Technosphärenklänge #4 – ConcertsHaus der Kulturen der Welt , John-Foster-Dulles-Allee 10, 10557 Berlin → Map
Tickets: 18 / 14 € (reduced)
The fourth edition of the Technosphärenklänge series by Haus der Kulturen der Welt and CTM Festival puts a focus on the 50-year anniversary of Morton Subotnick’s seminal release, Silver Apples of the Moon. Released by Nonesuch in 1967, this masterpiece, which was the first electronic composition ever that was especially conceived for a vinyl release, marks a time in which technical innovations, utopian urges, and a new kind of cybernetic thought led to rapid expansion of the potentials of human agency. Strangely new at the time of their release, the sounds and structures in Silver Apples of the Moon equally point to mankind’s take-off into the universe via the Apollo programme, the 1960 counter culture’s psychedelic exploration of inner worlds, and to an awakening awareness of the world’s increasingly networked complexity.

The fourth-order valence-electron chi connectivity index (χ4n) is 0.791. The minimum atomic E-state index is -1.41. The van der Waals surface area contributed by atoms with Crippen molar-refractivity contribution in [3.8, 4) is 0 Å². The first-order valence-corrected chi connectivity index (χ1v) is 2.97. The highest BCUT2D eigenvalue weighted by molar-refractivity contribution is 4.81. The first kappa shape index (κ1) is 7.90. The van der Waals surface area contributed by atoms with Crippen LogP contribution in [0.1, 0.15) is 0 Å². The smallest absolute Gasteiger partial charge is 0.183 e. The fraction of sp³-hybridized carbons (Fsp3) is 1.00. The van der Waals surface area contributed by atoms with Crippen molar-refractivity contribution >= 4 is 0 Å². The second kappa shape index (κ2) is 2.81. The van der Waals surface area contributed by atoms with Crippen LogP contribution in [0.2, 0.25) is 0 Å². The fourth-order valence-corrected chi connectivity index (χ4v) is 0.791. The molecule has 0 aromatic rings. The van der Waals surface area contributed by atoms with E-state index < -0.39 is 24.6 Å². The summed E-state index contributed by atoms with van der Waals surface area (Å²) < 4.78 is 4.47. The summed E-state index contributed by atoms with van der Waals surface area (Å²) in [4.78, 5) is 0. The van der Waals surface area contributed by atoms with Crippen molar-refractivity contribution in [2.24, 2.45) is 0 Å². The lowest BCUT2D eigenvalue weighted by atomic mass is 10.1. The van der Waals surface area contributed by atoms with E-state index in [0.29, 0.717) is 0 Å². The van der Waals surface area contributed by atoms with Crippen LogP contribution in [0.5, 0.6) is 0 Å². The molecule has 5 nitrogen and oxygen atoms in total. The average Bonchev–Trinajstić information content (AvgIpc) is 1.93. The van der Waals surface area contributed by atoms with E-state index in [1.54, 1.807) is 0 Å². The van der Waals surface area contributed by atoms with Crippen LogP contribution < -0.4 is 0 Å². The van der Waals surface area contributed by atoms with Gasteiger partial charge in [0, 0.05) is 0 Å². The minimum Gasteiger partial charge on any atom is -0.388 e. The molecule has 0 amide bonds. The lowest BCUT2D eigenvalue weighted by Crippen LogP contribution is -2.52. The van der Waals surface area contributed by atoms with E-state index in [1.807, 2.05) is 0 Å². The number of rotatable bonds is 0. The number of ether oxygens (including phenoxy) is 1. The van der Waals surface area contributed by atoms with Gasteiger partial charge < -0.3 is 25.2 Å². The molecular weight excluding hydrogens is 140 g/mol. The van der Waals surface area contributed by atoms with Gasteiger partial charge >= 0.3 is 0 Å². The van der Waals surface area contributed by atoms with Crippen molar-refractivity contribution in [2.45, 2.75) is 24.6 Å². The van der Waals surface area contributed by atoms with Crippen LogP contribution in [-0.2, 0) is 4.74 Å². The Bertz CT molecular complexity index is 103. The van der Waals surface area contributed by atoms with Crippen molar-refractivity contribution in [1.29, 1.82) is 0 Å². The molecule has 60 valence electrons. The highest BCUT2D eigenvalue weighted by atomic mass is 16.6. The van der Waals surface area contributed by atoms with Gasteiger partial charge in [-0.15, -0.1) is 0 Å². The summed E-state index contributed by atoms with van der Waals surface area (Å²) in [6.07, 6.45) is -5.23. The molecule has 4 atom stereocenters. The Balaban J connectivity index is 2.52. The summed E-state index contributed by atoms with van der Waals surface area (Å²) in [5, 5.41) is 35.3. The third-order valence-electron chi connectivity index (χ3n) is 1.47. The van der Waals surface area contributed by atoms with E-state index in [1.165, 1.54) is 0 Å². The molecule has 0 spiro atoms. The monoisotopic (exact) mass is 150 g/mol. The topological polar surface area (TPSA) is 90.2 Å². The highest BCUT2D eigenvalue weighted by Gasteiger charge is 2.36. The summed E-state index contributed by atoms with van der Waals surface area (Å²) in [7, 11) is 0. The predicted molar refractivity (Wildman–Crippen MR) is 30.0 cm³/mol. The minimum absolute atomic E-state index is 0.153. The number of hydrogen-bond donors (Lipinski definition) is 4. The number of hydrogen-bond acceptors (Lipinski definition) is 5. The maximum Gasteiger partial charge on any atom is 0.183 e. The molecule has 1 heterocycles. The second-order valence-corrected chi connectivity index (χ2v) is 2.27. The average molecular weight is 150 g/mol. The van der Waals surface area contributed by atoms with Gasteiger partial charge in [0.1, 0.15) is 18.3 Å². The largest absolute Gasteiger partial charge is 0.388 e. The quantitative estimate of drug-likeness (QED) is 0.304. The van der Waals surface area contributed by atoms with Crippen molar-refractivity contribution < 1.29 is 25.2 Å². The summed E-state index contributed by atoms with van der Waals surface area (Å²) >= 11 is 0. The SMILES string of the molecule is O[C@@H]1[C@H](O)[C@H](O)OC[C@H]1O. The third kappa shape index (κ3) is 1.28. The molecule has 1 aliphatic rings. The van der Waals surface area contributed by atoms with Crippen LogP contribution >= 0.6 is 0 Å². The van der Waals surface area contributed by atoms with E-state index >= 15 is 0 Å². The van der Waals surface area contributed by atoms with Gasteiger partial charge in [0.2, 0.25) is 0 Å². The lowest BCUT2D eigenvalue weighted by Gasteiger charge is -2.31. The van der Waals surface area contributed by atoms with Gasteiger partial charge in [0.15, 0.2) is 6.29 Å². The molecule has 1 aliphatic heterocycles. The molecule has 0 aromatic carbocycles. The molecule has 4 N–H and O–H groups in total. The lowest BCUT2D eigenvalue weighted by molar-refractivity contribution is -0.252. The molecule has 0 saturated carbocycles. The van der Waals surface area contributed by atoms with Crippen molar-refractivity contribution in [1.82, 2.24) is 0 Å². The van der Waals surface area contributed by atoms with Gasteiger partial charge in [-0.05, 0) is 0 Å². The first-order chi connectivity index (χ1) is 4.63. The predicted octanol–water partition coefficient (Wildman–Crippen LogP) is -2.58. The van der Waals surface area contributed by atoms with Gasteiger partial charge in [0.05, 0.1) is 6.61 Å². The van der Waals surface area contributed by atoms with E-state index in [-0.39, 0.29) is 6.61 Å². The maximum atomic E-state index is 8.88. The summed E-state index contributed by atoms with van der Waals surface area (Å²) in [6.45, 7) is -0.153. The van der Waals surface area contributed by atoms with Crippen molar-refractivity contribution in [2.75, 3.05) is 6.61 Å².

As a composer, musician, and initiator of the San Francisco Tape Music Center with Pauline Oliveros and Ramon Sender in 1961, as well as developing systems for live computer music, Morton Subotnick has advanced the evolution of electronic music in many ways. However, Silver Apples of the Moon would not have been possible to create without the revolutionary modular synthesis techniques created by the recently deceased Donald Buchla. Together with Subotnick and Ramon Sender, Buchla, who studied astrophysics and worked for NASA, developed not only novel key and button-less control interfaces in the 1960s, but also the sequencer; a technical module that made the surprising musical structures of Silver Apples of the Moon” possible, and that moreover forever changed the sound of avant-garde and pop music.
Technical and cognitive expansion are also a focal point of interdisciplinary artist, musician, and mathematician, Valery Vermeulen, who uses astronomical data and astrophysical simulation models to create his work, “Mikromedas”. Caterina Barbieri employs modular synths and sequencers that use polyphonic and polyrhythmic patterns to draw complex geometries in space and time, aiming to reveal the integrative, cognitive feedback between humans and technology.
Photo by Sylvia Steinhäuser.